Sometimes, a lower dose may reduce the likelihood of acid reflux while still providing the desired benefits for mood and emotions. Your doctor will carefully consider the right balance for you. In some cases, your doctor may prescribe medication to help control acid reflux. 

These can include antacids or medications that reduce stomach acid production.

Your doctor may also check the other medications you take that might contribute to acid reflux – like the use of OTC non-steroidal anti-inflammatory drugs (NSAIDs) can increase the risk of gastrointestinal side effects (5). 

If acid reflux becomes a significant issue and other measures don’t help, your doctor might consider switching you to a different antidepressant. 

They’ll usually do this by gradually tapering off Sertraline and introducing the new medication to minimize any withdrawal or side effects. It’s essential never to stop Sertraline abruptly, as this can lead to withdrawal symptoms.

What you should and shouldn’t do when suffering from Sertraline-induced acid reflux?

There are some things that you should and shouldn’t do when experiencing acid reflux on Sertraline. Let’s take a look at some important tips:


  • Opt for smaller, more frequent meals throughout the day rather than large, heavy ones.
  • Chewing sugar-free gum after meals can help increase saliva production, which can neutralize stomach acid.
  • Stay upright after eating for at least 2-3 hours to allow gravity to keep stomach acid down.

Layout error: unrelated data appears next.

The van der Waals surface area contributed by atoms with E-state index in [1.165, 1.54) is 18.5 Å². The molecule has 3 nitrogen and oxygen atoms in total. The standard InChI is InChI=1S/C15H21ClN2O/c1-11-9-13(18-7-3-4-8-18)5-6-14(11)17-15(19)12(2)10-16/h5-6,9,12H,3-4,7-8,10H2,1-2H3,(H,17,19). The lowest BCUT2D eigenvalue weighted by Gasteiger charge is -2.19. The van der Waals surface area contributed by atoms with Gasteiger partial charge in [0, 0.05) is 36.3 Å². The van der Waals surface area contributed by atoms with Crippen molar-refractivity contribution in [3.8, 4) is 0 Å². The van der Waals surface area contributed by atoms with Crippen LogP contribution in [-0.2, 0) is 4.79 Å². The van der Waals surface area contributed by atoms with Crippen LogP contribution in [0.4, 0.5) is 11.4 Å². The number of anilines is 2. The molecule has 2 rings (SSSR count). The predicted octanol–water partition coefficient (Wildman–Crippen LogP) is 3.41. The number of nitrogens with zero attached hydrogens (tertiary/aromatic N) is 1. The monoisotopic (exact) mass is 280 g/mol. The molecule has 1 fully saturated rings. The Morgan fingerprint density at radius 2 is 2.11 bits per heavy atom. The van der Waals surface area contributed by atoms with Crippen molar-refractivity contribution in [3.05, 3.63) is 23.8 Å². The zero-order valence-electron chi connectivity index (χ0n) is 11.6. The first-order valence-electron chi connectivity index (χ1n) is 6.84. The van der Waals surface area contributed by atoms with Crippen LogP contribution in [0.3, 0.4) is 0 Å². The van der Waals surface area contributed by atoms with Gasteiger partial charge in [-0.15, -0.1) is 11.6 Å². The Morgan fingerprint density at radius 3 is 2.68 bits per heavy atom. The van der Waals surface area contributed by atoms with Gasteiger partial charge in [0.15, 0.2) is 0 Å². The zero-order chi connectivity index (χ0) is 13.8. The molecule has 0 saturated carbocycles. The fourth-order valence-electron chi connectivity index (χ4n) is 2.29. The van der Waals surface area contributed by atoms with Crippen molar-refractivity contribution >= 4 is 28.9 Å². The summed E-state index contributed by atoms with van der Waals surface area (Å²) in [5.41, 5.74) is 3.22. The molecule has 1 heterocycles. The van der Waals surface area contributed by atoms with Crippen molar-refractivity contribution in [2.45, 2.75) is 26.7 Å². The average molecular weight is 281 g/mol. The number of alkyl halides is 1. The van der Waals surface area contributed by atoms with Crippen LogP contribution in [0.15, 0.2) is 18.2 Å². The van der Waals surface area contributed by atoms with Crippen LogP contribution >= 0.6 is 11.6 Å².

• Choose low-acid food, like oatmeal, bananas, rice, and whole grains – as they tend to be gentle on the stomach and can be good choices.
  • Stay well-hydrated with water, which can help dilute stomach acid.


  • Avoid spicy foods, as spicy foods can irritate the oesophagus and worsen acid reflux.
  • Citrus fruits and juices, like oranges and grapefruits, can trigger acid reflux in some people.
  • Say no to fried and fatty foods, as they can significantly worsen acid reflux. 
  • Watch your caffeine, as caffeinated beverages like coffee and tea can promote acid reflux.
  • Avoid the excessive use of alcohol.

Remember that what triggers acid reflux can vary from person to person, so it’s a good idea to keep a food diary to identify your specific triggers. 

Lifestyle and dietary changes are crucial when experiencing acid reflux, and these habits can either help you feel better or worse. So, choose the foods you eat wisely. 


In this article, we have discussed Sertraline-induced acid reflux. We have also discussed the incidence of this side effect and some ways to manage Sertraline-induced acid reflux.

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The Food and Drug Administration (FDA). HIGHLIGHTS OF PRESCRIBING INFORMATION. ZOLOFT (sertraline hydrochloride) tablets, for oral use. Available from:


Singh HK, Saadabadi A. Sertraline. 2023 Feb 13. In: StatPearls [Internet]. Treasure Island (FL): StatPearls Publishing; 2023 Jan–. PMID: 31613469. Available from:


Wang Z, Li H, Kang Y, Liu Y, Shan L, Wang F. Risks of Digestive System Side-Effects of Selective Serotonin Reuptake Inhibitors in Patients with Depression: A Network Meta-Analysis. Ther Clin Risk Manag. 2022 Aug 13;18:799-812. doi: 10.2147/TCRM.S363404. PMID: 35992228; PMCID: PMC9386738.


Brahm NC, Kelly-Rehm MC. Antidepressant-mediated gastroesophageal reflux disease. Consult Pharm. 2011 Apr;26(4):274-8. doi: 10.4140/TCP.n.2011.274. PMID: 21486738.


de Jong JC, van den Berg PB, Tobi H, de Jong-van den Berg LT. Combined use of SSRIs and NSAIDs increases the risk of gastrointestinal adverse effects. Br J Clin Pharmacol. 2003 Jun;55(6):591-5. doi: 10.1046/j.0306-5251.2002.01770.x. PMID: 12814454; PMCID: PMC1884264.